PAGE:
SafeBoot's Data Protection Suite lets users encrypt individual files and folders, as well as entire local hard drives.

Antone Gonsalves, Contributor

October 8, 2007

2 Min Read

Security software vendor McAfee on Monday said it has agreed to buy SafeBoot, a maker of enterprise data-encryption technology, for $350 million in cash.

If the deal closes as expected in the fourth quarter, McAfee said it will combine its technology with SafeBoot's to form the foundation of a new data protection business unit headed by SafeBoot chief executive Gerhard Watzinger, who would report to McAfee CEO Dave DeWalt. The transaction is expected to be dilutive to McAfee's 2008 GAAP earnings per share and neutral to non-GAAP EPS.

"The new product business unit will build on both companies' data protection offerings, helping us integrate and deliver market leading new solutions for data protection," DeWalt said in a joint statement with Watziner.

Privately owned SafeBoot has more than 4,200 customers, including more than 150 listed in the Fortune 500, the companies said. SafeBoot has 47% of its customers in Europe, the Middle East, and Asia; 29% in North America; and 23% in Asia Pacific.

SafeBoot's Data Protection Suite lets users encrypt individual files and folders, as well as entire local hard drives, to protect data during distribution to mobile devices, such as laptops, smartphones, USB drives, and handheld computers. SafeBoot software also can encrypt files severs to secure confidential files as they move throughout an organization.

McAfee said it plans to integrate SafeBoot's products in its ePolicy Orchestrator, which is McAfee's centralized management console for enterprise security.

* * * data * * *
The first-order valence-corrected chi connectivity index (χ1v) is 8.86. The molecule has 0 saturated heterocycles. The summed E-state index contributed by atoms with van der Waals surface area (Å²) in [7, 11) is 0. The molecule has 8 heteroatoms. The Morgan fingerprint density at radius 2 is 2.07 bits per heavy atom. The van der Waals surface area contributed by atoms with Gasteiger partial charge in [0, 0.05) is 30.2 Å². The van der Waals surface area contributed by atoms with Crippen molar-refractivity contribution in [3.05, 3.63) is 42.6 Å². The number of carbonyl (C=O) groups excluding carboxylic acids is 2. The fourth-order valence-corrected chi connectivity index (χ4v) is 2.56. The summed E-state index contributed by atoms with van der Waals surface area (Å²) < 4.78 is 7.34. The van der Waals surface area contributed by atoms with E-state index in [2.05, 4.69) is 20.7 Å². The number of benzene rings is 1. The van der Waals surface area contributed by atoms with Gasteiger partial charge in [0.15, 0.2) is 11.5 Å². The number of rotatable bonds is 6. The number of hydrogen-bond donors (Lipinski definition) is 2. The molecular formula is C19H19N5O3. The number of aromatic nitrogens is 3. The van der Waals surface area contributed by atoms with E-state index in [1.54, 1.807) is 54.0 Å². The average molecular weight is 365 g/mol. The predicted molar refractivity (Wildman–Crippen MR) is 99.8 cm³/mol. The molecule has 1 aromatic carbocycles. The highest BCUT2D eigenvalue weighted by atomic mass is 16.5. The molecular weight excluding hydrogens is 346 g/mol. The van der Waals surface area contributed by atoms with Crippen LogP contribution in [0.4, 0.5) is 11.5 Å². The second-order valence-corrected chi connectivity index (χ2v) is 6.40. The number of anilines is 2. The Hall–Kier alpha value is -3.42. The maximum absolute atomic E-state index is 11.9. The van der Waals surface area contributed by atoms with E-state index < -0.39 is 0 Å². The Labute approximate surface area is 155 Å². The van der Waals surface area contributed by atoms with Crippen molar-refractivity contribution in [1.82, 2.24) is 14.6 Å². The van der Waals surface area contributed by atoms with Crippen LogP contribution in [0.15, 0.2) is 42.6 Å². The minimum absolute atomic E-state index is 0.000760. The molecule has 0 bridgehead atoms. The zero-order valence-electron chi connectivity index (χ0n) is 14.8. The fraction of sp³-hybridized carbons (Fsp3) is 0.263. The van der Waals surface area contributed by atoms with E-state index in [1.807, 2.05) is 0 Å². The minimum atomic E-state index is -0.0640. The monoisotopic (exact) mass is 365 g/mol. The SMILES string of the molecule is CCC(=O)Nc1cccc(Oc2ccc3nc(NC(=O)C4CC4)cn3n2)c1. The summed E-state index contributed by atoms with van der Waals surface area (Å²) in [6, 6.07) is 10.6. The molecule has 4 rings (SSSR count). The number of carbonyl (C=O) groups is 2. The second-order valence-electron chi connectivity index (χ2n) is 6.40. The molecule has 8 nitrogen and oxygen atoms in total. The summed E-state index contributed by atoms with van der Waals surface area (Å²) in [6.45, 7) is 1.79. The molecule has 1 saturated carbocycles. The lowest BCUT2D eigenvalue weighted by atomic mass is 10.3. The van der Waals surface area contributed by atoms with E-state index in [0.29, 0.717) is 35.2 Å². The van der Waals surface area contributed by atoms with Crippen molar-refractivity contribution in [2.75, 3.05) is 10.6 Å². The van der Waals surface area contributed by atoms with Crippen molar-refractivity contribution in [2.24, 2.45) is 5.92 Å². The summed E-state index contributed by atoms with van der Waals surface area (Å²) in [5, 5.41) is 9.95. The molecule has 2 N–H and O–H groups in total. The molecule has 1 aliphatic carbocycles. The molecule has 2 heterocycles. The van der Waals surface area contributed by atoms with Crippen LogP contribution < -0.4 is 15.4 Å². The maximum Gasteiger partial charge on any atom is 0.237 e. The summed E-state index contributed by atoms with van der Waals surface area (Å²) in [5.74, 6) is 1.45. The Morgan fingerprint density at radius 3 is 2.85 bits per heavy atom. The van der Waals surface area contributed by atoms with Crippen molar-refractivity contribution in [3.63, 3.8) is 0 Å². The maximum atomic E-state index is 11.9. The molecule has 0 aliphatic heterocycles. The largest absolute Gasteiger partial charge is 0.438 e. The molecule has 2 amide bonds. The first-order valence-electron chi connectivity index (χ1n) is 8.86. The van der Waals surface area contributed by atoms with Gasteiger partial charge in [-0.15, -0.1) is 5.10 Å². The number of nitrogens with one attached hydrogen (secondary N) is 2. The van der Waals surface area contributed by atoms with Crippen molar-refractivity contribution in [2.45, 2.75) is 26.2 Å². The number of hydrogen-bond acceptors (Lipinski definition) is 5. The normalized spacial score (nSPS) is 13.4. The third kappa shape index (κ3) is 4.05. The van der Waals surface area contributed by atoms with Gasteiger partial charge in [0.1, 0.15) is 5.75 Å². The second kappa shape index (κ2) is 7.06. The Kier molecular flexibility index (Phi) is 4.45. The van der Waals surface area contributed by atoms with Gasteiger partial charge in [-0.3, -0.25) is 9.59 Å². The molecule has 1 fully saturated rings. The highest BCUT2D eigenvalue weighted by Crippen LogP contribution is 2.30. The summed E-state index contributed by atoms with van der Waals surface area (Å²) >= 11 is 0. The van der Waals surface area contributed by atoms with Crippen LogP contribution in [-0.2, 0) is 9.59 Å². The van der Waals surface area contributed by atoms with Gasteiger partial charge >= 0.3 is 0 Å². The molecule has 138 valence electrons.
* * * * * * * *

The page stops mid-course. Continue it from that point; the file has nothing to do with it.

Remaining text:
SafeBoot CEO Watzinger said combining his company's technology with McAfee's resources would "help our customers address the complex challenges of managing their data security, and position both companies to capture new opportunities in our rapidly growing markets."

McAfee said it would pursue SafeBoot's "significant and untapped" opportunities in the small- and midsize-business and consumer markets, while offering SafeBoot customers the option of integrating McAfee products into their security software.

Perhaps it was a hint of his company's future plans when DeWalt in May told an audience at the Interop show in Las Vegas that the company mainly known for antivirus software was poised to tackle the costly problem of data loss. Acknowledging that data loss has reached epidemic proportions, DeWalt, then the new president and CEO of McAfee, said taking on the growing problem is going to be a "killer opportunity" for the security company.

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